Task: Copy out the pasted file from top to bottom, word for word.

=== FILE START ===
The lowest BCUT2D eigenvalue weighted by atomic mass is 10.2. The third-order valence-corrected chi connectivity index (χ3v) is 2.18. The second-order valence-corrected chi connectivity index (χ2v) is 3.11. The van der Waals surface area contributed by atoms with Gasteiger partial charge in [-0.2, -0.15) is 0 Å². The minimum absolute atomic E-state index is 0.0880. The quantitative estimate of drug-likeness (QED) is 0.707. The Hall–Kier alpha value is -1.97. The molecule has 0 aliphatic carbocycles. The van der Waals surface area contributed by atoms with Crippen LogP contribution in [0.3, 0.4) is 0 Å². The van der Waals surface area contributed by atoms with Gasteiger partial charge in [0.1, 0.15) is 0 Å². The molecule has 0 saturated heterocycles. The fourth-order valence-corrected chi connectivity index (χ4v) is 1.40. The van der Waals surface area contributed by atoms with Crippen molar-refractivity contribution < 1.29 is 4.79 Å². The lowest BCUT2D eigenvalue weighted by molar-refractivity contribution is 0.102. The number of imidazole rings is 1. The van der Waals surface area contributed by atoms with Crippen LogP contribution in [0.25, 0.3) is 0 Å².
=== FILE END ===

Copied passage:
The lowest BCUT2D eigenvalue weighted by atomic mass is 10.2. The third-order valence-corrected chi connectivity index (χ3v) is 2.18. The second-order valence-corrected chi connectivity index (χ2v) is 3.11. The van der Waals surface area contributed by atoms with Gasteiger partial charge in [-0.2, -0.15) is 0 Å². The minimum absolute atomic E-state index is 0.0880. The quantitative estimate of drug-likeness (QED) is 0.707. The Hall–Kier alpha value is -1.97. The molecule has 0 aliphatic carbocycles. The van der Waals surface area contributed by atoms with Crippen LogP contribution in [0.3, 0.4) is 0 Å². The van der Waals surface area contributed by atoms with Gasteiger partial charge in [0.1, 0.15) is 0 Å². The molecule has 0 saturated heterocycles. The fourth-order valence-corrected chi connectivity index (χ4v) is 1.40. The van der Waals surface area contributed by atoms with Crippen molar-refractivity contribution < 1.29 is 4.79 Å². The lowest BCUT2D eigenvalue weighted by molar-refractivity contribution is 0.102. The number of imidazole rings is 1. The van der Waals surface area contributed by atoms with Crippen LogP contribution in [0.25, 0.3) is 0 Å².